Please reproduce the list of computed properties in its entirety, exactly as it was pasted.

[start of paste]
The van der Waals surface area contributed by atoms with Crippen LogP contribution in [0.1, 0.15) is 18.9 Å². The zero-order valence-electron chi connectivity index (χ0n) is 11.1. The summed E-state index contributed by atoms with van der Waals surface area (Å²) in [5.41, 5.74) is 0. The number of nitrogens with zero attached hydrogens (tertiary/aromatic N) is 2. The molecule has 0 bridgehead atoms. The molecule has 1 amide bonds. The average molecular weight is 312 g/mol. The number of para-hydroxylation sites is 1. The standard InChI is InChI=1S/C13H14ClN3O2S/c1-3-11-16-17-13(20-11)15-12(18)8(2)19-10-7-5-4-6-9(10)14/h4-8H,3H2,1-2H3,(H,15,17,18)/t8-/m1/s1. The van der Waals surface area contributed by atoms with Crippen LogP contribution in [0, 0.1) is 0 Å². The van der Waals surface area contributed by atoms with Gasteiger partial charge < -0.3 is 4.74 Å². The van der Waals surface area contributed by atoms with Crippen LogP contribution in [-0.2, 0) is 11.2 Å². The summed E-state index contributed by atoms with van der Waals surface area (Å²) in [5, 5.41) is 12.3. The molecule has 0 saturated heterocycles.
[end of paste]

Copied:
The van der Waals surface area contributed by atoms with Crippen LogP contribution in [0.1, 0.15) is 18.9 Å². The zero-order valence-electron chi connectivity index (χ0n) is 11.1. The summed E-state index contributed by atoms with van der Waals surface area (Å²) in [5.41, 5.74) is 0. The number of nitrogens with zero attached hydrogens (tertiary/aromatic N) is 2. The molecule has 0 bridgehead atoms. The molecule has 1 amide bonds. The average molecular weight is 312 g/mol. The number of para-hydroxylation sites is 1. The standard InChI is InChI=1S/C13H14ClN3O2S/c1-3-11-16-17-13(20-11)15-12(18)8(2)19-10-7-5-4-6-9(10)14/h4-8H,3H2,1-2H3,(H,15,17,18)/t8-/m1/s1. The van der Waals surface area contributed by atoms with Crippen LogP contribution in [0, 0.1) is 0 Å². The van der Waals surface area contributed by atoms with Gasteiger partial charge < -0.3 is 4.74 Å². The van der Waals surface area contributed by atoms with Crippen LogP contribution in [-0.2, 0) is 11.2 Å². The summed E-state index contributed by atoms with van der Waals surface area (Å²) in [5, 5.41) is 12.3. The molecule has 0 saturated heterocycles.